Home > Research > Publications & Outputs > Painting Difference
View graph of relations

Painting Difference: European Collections, Identities and Future Histories’

Research output: Contribution to conference - Without ISBN/ISSN Conference paper

Published
Publication date28/09/2018
Original languageEnglish
EventEurope Inside-Out: Europe and Europeanness Exposed to Plural Observers - Lucca, Lucca, Italy
Duration: 20/09/2018 → …
http://euroacademia.eu/presentation/painting-difference-european-collections-identities-and-future-histories/

Conference

ConferenceEurope Inside-Out
CountryItaly
CityLucca
Period20/09/18 → …
Internet address

Abstract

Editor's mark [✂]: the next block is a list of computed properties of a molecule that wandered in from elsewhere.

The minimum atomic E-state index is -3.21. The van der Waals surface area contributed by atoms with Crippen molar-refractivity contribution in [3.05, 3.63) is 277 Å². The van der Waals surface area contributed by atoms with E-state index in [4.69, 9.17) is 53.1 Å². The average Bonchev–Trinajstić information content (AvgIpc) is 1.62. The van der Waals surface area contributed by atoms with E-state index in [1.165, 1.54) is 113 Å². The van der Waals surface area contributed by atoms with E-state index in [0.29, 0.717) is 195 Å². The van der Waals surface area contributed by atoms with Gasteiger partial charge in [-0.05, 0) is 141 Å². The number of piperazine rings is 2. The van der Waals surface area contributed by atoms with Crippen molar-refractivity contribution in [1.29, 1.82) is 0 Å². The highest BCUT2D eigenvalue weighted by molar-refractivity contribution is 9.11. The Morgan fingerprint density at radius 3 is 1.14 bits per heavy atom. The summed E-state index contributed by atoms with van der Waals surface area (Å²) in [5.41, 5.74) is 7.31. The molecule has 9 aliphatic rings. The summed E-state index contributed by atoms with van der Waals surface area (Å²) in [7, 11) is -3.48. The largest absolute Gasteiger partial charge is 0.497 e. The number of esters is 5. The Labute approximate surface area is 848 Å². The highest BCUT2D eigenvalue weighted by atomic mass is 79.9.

Digital tools provide new opportunities to look at cultural data, enabling us to observe our patterns of acquisition and sharing in different ways. Our identity as European draws upon cultural, religious and social practices that have been shaped by migration and diasporic activity from both within and beyond the borders of Europe. Traditional disciplinary models have centuries-old practices and ways of working but new technologies, as with the advent of photography, enable us to look at the manifestations of culture using a different, digital, lens. Taking national museum collections as a dataset that manifests the social and symbolic values of the cultural gatekeepers of member states, we explore paintings and their makers. Our focus is on the contemporary, taking paintings executed since 1990 and acquired by major public collections across Europe as our source. Through analysis of biographical data on artists and pictorial content, we paint a picture of difference and similarity in objects and creators. We see considerable variation in the gender of collected artists between northern and southern Europe. We see surprising variation in dominant colours used in paintings, and in the scale of works. This paper will also look closely at identity-related matters such as the incorporation of signatures, abstraction and figuration and the lexicon accompanying the paintings through titles and catalogue descriptions. Our intent is to address European culture without overtly drawing upon our own social and cultural identity as researchers and practitioners of painting. We propose new approaches and methods that demonstrate cross-cultural dialogue and the exchange of transnational symbols from foundational datasets. Our contemporary reading of the field attempts to underpin propositions of unity and difference, with tracking of diaspora through education and professional achievement showing the reality of our multicultural present and providing new ways to see and track future histories.